Conversion Worklist V2.0
Making a Cargo Van Conversion work, involves many steps, even before touching the van. With each step I take, a detailed posting of it will be published on this website and a link will be added to the following list, hopefully resulting in a comprehensive work list that encompasses the entire building process.
- Reality Check
- Safety First
- The Vehicle
Buying a Van for Conversion
- Making A Checklist
- Analyse The Competition
- Compare Your Choice Of Models
- How To Choose Your Cargo Van
- Narrowing Down Your Choices
- Purchase The Van
- Chassis And Weight Restrictions
- Layout & Design Considerations
- Van Conversion
- Formulate your basic needs
- Installation Guidelines
- Exterior Work
- Working With Wood
- Interior Work
- Water And Sewer Systems
- Electrical Systems
- Propane Supply
- Appliances And Accessories
- Electronic Gadgets
Solar Panel Guide (1)
Solar Panel Guide (2)
- Time To Travel
- Conversion Projects
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I am seeking a conversion shop for a Sprinter or Transit 4 person family camper. We want clean & minimal, like a racing yacht. Kids now 3 and 5, desire folding upper bunks. I have researched this for 2 years now and know what I am getting into. Winnebago Travato is looking like a decent product, no?
Please advise on your workload and lead time, also your location. I am in San Diego.
Thank you kindly. -Vernon Franck
As I’m a blogger, with some experience converting a Cargo Van and right now in the process of converting a 2015 Cargo Van, it is difficult for me to genuinely suggest a specific conversion shop. It also doesn’t help that I’m located in Central-Florida and you in California.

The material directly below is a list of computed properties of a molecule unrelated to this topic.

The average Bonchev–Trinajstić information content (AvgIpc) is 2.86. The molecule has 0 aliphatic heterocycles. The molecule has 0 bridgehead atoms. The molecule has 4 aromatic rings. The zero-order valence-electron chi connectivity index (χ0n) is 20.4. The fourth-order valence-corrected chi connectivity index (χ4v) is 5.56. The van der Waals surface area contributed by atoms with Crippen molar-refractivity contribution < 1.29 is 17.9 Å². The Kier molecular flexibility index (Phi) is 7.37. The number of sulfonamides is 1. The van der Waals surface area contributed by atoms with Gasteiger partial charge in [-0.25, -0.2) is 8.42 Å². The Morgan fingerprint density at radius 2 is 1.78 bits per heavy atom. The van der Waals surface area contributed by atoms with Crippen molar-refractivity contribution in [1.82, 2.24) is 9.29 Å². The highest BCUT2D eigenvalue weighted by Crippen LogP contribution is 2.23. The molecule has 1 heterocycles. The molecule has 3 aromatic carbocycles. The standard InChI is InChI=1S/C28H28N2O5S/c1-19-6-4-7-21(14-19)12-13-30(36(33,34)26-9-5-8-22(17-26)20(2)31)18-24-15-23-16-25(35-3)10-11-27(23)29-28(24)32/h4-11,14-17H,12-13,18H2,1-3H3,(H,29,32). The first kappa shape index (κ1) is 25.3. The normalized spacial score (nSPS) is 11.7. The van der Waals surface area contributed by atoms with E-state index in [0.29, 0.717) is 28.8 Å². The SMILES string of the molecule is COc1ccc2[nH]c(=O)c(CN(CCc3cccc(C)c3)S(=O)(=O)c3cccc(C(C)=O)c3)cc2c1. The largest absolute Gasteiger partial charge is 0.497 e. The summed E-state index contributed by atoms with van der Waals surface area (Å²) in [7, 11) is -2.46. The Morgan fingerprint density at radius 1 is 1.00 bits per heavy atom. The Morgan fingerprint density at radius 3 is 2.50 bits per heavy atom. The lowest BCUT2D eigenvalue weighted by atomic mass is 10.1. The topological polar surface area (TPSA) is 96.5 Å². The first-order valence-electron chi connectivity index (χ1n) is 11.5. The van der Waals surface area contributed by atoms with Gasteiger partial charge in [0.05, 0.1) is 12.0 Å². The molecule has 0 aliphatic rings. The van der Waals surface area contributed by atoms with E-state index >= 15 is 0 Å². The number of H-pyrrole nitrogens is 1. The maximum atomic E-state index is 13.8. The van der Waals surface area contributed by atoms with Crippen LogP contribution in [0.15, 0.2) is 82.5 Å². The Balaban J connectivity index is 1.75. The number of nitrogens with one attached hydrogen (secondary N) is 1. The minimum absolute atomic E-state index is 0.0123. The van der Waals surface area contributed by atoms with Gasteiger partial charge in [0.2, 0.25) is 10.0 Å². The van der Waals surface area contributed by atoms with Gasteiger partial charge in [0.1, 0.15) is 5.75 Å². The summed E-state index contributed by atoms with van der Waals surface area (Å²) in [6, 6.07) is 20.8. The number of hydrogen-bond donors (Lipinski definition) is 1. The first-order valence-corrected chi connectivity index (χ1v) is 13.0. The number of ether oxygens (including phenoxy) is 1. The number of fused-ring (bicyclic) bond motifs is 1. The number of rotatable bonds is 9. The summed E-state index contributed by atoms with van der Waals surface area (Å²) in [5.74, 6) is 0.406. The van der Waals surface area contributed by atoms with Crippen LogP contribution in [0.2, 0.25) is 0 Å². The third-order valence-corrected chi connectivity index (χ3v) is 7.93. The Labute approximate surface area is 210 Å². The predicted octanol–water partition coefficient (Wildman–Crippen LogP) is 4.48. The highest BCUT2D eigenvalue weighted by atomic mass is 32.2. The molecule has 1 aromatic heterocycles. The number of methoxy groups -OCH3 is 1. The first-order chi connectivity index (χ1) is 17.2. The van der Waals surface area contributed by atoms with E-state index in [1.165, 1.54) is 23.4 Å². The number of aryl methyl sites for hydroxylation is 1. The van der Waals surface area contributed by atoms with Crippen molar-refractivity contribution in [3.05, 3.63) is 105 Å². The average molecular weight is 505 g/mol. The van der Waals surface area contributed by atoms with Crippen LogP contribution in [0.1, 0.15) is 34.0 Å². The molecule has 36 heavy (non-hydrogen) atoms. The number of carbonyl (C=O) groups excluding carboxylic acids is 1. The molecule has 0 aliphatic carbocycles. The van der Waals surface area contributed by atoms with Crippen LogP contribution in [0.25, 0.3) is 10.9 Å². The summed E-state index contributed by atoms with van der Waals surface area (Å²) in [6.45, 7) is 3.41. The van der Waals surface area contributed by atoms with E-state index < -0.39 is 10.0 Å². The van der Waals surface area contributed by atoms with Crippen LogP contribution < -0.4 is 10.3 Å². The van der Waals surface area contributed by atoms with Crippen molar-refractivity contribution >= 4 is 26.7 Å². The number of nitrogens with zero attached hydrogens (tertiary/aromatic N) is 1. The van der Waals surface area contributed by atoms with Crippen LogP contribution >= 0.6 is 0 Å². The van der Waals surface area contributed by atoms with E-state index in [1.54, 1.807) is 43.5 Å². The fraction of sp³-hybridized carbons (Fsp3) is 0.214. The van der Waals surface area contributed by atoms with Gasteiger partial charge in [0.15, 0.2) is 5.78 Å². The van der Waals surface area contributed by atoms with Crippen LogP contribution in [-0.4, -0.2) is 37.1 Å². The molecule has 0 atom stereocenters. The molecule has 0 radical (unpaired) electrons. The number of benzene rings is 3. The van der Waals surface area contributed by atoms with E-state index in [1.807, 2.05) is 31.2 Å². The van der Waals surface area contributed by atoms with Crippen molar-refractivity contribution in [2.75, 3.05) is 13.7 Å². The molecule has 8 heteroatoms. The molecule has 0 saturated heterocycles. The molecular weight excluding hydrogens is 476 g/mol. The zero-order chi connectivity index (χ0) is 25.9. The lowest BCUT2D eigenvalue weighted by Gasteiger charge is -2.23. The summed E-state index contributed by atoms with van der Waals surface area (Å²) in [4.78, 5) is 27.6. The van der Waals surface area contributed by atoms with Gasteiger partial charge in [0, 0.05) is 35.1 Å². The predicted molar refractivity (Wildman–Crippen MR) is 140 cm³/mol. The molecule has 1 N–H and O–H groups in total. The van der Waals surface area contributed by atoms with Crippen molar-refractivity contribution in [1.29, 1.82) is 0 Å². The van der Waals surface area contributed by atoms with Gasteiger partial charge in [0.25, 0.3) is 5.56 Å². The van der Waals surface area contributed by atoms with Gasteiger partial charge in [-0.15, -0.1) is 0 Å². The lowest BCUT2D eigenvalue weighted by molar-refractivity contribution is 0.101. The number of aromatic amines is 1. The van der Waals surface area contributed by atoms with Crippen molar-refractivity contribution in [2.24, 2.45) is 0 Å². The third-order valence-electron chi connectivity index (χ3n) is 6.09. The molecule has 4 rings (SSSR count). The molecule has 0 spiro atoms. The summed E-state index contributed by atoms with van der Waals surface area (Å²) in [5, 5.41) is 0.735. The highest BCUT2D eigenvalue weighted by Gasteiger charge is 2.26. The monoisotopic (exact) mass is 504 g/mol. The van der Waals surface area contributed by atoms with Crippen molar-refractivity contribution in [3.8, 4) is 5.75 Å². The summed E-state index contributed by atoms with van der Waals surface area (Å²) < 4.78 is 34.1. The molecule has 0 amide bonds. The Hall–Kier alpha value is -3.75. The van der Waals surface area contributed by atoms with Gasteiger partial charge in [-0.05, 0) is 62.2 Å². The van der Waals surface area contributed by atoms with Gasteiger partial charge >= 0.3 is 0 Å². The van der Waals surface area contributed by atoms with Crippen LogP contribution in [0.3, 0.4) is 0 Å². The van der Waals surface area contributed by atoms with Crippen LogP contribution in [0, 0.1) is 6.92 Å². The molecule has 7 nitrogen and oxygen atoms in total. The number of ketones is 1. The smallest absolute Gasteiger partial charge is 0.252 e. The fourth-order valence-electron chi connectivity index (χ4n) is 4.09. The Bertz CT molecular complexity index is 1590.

One thing you’ve done right and that is taking the time to do the proper research, as the options to build are limitless.
I have no experience with factory built Class B RV’s, but the Winnebago Travato is well-known and Winnebago has a good reputation. I have previously owned several travel trailers and my insight into the fabrication of such vehicles has led me to start building/converting myself. In a DIY project you can address the shortcomings and have more liberty on layouts and interior finishes. Those are less important if you plan to use the van occasionally and on campgrounds with full hook-ups. With extended vacations in locations without utilities available these personal decisions may be the difference between comfortable use and continued nuisance.
One of my grievances, for instance, is the frequent undersizing of the insulation of the walls, floor and ceiling as well as the undersizing of the wiring of a photovoltaic system. These are good reasons for doing it yourself.
As I wrote, I’m located on the Gulf Coast in Central-Florida and have to do the conversion in addition to my regular work. One complication is that the blogging and upkeep of the website substantially impacts the time devoted to the conversion. However time is not an issue for me. Even with little work done on the van, like a bed and a porta potti, I can already use it on short excursions to my favorite places. In the meantime, I can work in my workshop on some future wood project. I take my time to do things right, rather than focus on the finish line.
With my current project, I waited on the availability of the 2015 Ford Transit and am currently evaluating and comparing the different brands and models. This very likely will keep me busy the next few months, in which I’m working hard on layouts, materials and finishes.
I expect a one or two year built period with an effective use already after the first basic work is done. This is mostly limited by the time I can put into it.
You mentioned the folding upper bunks for your kids; in my research I found the following image of a Murphy Bunkbed. Hope that it inspires you.
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